Those Beautiful Children |

Those Beautiful Children

We’ve seen the ads about the work done by Shriners’ Hospital for Children. Those adorable children grab our hearts and make us examine ourselves when we complain of pains and aches. There they are, little ones not yet in their teens who have deformities that bring tears to our eyes.

Can you even imagine what it would be like to be born without arms? Yet there’s one little fellow, learning to write by holding a pencil between the toes of his feet. The work the Shriners do is amazing, and we all applaud their work. Whenever I see one of these ads, I remember when my husband Van wanted more than anything in life, become a Mason and go on into the Shrine.

Van talked often about his dreams when we first met, and since my deceased father and some current friends were Masons, I knew what he meant. It was this wish that I was recalling in my mind the other day, about that time, way back in the early 1970s. Back then we lived on five acres just outside of the Stagecoach area. Van worked at Meyers Hardware in Carson City. He loved that job.

Meyers Hardware, at that time, was the oldest hardware store in Nevada. Their owner, Laddy Furlong, often boasted, “If we didn’t have the part a customer was looking for it wasn’t manufactured.” I was then working in a part-time position with a title company. We kept busy. Also, back then in Silver Springs, there was only one casino and one restaurant inside the casino, of course.

One Saturday night Van and I were sitting at this casino’s bar with our friends Mac and Sally Calico, owners of Calico Reality, from whom we’d purchased our property. The dining room hadn’t opened yet. We were enjoying that time talking when I noticed that Mac was wearing a Masonic ring.

Turning to Van, I gave him one of those nudges on the arm wives give their husbands to get their attention. I asked Van just what it was that he didn’t have that he wanted more than anything else. He replied, “That’s easy, to become a Mason.” Mac answered that was all Van needed to say. What ensued were nights of instruction for Van at the number one Masonic Temple in Carson City.

Van studied and fulfilled his wish. He became a Mason. It was later, after we’d moved to Cascade, Idaho, that he joined the Masonic Temple there going on — with some newly found friends — to become a Shriner. I’ll never ever forget the wonderful feeling I had as I placed his fez on his head in that beautiful ceremony in Boise at the El Korah Shrine.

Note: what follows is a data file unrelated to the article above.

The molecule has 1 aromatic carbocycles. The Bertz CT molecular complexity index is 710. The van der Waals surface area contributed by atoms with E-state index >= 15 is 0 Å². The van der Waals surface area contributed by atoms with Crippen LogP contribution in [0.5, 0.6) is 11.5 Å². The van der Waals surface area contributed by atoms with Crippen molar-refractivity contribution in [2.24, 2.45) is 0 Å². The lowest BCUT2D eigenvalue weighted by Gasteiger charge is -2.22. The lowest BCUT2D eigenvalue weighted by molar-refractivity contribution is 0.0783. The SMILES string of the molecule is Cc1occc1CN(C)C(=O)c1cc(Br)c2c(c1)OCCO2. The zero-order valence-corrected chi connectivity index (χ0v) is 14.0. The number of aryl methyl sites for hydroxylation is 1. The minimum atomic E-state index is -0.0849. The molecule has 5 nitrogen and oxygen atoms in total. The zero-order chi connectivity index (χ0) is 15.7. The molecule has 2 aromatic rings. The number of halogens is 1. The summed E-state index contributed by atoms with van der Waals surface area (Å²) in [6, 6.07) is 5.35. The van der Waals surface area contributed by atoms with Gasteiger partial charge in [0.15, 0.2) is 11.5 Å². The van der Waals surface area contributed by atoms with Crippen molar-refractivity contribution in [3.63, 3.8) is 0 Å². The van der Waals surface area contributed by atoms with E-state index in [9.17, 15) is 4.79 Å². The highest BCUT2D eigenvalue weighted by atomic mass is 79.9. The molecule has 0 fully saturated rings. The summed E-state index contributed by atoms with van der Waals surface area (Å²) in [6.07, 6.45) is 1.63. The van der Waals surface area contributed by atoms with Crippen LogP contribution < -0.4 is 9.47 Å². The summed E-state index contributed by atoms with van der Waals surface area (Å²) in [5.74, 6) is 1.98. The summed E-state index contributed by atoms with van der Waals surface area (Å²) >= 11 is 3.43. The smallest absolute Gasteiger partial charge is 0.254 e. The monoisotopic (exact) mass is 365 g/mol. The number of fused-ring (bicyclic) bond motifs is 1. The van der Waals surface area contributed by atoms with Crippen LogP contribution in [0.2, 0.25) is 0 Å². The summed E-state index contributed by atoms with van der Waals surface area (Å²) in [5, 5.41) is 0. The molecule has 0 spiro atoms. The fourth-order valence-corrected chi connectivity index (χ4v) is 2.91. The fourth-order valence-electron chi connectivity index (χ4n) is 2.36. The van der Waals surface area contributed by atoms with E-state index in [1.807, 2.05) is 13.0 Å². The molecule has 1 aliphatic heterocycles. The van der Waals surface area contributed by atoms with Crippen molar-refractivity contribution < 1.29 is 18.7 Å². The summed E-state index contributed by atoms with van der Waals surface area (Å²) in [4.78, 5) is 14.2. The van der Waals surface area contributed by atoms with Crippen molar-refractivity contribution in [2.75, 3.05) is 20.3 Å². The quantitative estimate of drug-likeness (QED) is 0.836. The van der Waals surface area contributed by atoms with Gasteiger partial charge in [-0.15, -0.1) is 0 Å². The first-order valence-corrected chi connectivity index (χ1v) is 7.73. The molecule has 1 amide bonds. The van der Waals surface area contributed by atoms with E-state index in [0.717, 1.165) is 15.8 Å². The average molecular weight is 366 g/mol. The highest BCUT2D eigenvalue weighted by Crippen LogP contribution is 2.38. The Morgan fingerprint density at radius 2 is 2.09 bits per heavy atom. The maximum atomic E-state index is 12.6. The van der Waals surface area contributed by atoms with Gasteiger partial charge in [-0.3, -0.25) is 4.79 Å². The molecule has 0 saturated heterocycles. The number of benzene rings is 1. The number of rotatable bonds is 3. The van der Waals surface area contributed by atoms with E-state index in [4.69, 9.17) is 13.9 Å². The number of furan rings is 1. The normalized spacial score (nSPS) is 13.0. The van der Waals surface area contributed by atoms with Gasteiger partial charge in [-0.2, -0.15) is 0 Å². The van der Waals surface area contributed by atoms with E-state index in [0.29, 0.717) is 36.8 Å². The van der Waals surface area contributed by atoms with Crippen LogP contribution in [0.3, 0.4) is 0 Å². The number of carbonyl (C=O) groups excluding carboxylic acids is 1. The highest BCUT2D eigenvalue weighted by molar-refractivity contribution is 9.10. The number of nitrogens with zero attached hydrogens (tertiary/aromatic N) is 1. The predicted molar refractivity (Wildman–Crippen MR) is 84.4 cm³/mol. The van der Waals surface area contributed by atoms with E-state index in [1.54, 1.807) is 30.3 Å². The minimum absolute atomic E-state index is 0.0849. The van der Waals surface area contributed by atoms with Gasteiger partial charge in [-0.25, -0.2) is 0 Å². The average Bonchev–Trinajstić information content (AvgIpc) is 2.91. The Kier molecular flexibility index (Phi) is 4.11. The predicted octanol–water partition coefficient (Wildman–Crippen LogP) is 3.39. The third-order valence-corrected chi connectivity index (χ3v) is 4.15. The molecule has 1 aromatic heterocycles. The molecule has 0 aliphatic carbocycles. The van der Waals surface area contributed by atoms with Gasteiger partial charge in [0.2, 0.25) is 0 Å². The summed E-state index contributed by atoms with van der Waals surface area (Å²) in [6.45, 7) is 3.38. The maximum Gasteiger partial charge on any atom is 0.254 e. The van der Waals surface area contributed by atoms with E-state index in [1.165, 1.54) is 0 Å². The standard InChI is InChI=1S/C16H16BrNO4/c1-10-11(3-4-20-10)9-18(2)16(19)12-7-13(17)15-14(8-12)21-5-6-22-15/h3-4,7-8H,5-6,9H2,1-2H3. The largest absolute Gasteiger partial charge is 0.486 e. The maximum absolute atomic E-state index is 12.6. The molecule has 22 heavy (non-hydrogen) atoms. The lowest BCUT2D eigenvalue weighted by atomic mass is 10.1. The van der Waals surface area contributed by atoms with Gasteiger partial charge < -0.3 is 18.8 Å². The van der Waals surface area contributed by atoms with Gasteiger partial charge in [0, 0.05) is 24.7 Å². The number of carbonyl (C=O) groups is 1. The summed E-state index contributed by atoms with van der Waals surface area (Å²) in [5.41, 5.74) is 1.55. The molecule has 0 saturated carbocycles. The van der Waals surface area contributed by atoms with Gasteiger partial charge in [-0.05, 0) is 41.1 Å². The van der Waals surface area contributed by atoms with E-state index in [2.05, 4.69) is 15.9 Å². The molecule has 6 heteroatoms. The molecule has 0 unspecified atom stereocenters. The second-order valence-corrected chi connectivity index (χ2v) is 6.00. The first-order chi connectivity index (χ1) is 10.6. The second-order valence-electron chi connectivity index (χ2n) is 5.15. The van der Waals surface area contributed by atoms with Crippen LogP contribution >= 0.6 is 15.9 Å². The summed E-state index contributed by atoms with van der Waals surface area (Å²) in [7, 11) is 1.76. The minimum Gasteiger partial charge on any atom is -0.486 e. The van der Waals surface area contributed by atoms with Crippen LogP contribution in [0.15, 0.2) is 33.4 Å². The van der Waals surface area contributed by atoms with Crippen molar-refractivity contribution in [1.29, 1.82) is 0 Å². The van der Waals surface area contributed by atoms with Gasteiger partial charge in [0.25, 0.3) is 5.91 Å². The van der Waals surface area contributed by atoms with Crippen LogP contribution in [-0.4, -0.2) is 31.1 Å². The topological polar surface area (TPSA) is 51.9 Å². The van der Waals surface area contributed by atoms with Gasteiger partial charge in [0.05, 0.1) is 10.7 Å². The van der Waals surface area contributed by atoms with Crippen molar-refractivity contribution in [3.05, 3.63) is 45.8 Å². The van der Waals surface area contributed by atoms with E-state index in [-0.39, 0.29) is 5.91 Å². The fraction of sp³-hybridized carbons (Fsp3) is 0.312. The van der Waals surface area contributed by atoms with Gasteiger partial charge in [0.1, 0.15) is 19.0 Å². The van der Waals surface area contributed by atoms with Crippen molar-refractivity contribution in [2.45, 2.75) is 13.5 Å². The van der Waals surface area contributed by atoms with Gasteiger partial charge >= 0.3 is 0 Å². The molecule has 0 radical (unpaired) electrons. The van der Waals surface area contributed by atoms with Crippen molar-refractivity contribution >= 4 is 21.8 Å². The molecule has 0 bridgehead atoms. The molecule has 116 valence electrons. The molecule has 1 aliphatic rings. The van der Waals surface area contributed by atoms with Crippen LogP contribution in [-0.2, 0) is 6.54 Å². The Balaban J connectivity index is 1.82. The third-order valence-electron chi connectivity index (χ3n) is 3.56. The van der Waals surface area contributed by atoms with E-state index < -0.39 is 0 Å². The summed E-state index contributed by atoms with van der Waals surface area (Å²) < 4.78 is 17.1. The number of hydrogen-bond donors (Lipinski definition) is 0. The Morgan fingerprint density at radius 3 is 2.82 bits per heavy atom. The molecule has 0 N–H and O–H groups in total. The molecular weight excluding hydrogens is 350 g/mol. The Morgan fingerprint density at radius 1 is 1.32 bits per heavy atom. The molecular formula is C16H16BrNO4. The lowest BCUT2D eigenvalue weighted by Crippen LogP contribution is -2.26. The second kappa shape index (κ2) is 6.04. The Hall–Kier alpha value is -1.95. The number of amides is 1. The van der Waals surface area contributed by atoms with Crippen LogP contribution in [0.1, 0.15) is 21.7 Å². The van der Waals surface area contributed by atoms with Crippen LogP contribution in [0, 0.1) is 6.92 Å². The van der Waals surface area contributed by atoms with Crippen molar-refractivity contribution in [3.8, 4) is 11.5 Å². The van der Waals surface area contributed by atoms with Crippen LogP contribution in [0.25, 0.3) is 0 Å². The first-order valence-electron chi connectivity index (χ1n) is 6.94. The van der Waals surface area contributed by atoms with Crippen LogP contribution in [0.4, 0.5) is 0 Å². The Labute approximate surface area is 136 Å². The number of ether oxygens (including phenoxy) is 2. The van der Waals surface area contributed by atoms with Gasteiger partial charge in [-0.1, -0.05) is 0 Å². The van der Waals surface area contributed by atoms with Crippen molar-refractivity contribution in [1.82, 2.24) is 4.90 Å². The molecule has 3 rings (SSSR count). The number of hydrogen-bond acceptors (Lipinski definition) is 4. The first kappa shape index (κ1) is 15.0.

Van assured me once that Shriners “weren’t just a lot of silly men riding around in tiny cars during parades.” Most importantly, they work to keep open those wonderful hospitals to help children, free of charge. That was also what he wanted to accomplish. I remember his talking about what Mr. Albertson, of Albertson’s markets did every spring when a group of Shriners filled the back of their pick-up trucks with assorted needs.

They drove them to the closest Shriners’ hospital. One person told Van that they took enough paper goods for the hospital to last them an entire year. I don’t know if this is still done. However, I do know how much Van wanted to be part of that wonderful procession. Van became a Shriner in November 1983; but sadly passed away March 1984 before he could obtain that goal.

One last comment. Yesterday I began complaining to my doctor during an appointment. I’ve been having an unusual amount of pain from my assortment of health problems. Poor me, the arthritis, the heart, the back problem, etc., etc. Okay, so I’m old and this is par for the course. Then my doctor reminded me that my mind is fine, although some might disagree, but you get the idea.

She said I should sit each morning and write down 10 blessings I have. I do have many, she’s right. I have a son who takes care of me, the house, the yard, and doesn’t complain. I have a beautiful home, food on the table, a great family and lots of wonderful friends and neighbors. Then I smiled thinking of something I often say — “God must have a sense of humor, he keeps me around.”

I’ve decided to stop complaining and count my blessings.

Edna Van Leuven is a Churchill County writer and columnist. She may be reached at